God Encourage our Faith

God encourages our faith (Jdg. 7:9–15a)
The Lord wanted Gideon and his 300 men to attack the camp of Midian that night, but first He had to deal with the fear that still persisted in Gideon’s heart. God had already told Gideon three times that He would give Israel victory (6:14, 16; 7:7), and He had reassured him by giving him three special signs: fire from the rock (6:19–21), the wet fleece (6:36–38), and the dry fleece (6:39–40). After all this divine help, Gideon should have been strong in his faith, but such was not the case.
How grateful we should be that God understands us and doesn’t condemn us because we have doubts and fears! He keeps giving us wisdom and doesn’t scold us when we keep asking (James 1:5). Our great High Priest in heaven sympathizes with our weaknesses (Heb. 4:14–16) and keeps giving us more grace (James 4:6). God remembers that we’re only dust (Ps. 103:14) and flesh (78:39).
God encouraged Gideon’s faith in two ways.
God gave Gideon another promise (v. 9). The Lord told Gideon for the fourth time that He had delivered the Midianite host into his hand. (Note the tense of the verb, and see Josh. 6:2.) Although the battle must be fought, Israel had already won! The 300 men could attack the enemy host confident that Israel was the victor.
Some people have the idea that confident, courageous faith is a kind of religious arrogance, but just the opposite is true. Christians who believe God’s promises and see Him do great things are humbled to know that the God of the universe cares about them and is on their side. They claim no merit in their faith or honor from their victories. All the glory goes to the Lord because He did it all! It’s the unbelieving child of God who grieves the Lord and makes Him a liar (1 John 5:10).
Hope and love are important Christian virtues, but the Holy Spirit devoted an entire chapter in the New Testament—Hebrews 11—to the victories of faith won by ordinary people who dared to believe God and act upon His promises. It may be a cliche to some people, but the old formula is still true: “God says it—I believeit—that settles it!”
God gave Gideon another sign (vv. 10–14). It took courage for Gideon and his servant to move into enemy territory and get close enough to the Midianite camp to overhear the conversation of two soldiers. God had given one of the soldiers a dream, and that dream told Gideon that God would deliver the Midianites into his hand. The Lord had already told Gideon this fact, but now Gideon heard it from the lips of the enemy!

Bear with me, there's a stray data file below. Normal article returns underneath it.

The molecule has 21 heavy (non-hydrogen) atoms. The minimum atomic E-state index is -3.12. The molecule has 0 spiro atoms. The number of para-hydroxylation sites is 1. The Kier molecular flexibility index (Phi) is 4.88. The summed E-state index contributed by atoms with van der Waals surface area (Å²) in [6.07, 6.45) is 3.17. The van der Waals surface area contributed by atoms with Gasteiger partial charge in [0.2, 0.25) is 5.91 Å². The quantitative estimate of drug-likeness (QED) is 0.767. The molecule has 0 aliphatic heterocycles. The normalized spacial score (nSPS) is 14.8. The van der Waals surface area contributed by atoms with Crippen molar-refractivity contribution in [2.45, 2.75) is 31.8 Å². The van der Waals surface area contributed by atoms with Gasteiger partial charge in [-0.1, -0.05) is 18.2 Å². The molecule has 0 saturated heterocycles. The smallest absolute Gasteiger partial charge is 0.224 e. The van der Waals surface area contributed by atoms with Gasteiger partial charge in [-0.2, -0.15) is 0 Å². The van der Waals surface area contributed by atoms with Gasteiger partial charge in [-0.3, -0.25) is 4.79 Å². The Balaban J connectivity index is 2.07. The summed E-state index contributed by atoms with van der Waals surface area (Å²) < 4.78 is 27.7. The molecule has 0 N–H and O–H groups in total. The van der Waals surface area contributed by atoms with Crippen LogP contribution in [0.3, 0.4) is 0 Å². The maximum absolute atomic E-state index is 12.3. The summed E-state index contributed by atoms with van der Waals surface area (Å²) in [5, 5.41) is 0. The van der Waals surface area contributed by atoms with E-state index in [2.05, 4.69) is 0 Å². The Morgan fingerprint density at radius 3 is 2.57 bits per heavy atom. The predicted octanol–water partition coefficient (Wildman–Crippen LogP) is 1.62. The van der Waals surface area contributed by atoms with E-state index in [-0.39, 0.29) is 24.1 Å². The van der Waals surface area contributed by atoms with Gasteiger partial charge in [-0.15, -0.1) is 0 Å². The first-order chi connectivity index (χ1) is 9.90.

In the biblical record, you often find God communicating His truth through dreams. Among the believers He spoke to through dreams are Jacob (Gen. 28, 31), Joseph (Gen. 37), Solomon (1 Kings 3), Daniel (Dan. 7), and Joseph, the husband of Mary (Matt. 1:20–21; 2:13–22). But He also spoke to unbelievers this way, including Abimelech (Gen. 20), Nebuchadnezzar (Dan. 2, 4), Joseph’s fellow prisoners (Gen. 40), Pharaoh (Gen. 41), and Pilate’s wife (Matt. 27:19). However, we must not conclude from these examples that this is the Lord’s normal method of communicating with people or that we should seek His guidance in our dreams today. Dreams can be deceptive (Jer. 23:32; Zech. 10:2), and apart from divine instruction we can’t know the correct interpretation. The best way to get God’s guidance is through the Word of God, prayer, and sensitivity to the Spirit as we watch circumstances.
Since barley was a grain used primarily by poor people, the barley-cake image of Gideon and his army spoke of their weakness and humiliation. The picture is that of a stale hard cake that could roll like a wheel, not a complimentary comparison at all! The man who interpreted the dream had no idea that he was speaking God’s truth and encouraging God’s servant. Gideon didn’t mind being compared to a loaf of stale bread, for now he knew for sure that Israel would defeat the Midianites and deliver the land from bondage.
It’s significant that Gideon paused to worship the Lord before he did anything else. He was so overwhelmed by the Lord’s goodness and mercy that he fell on his face in submission and gratitude. Joshua did the same thing before taking the city of Jericho (Josh. 5:13–15), and it’s a good practice for us to follow today. Before we can be successful warriors, we must first become sincere worshipers.

Wiersbe, Warren W.: Be Available. Wheaton, IL : Victor Books, 1996, c1994 (An Old Testament Study), S. 62
  May 2018  
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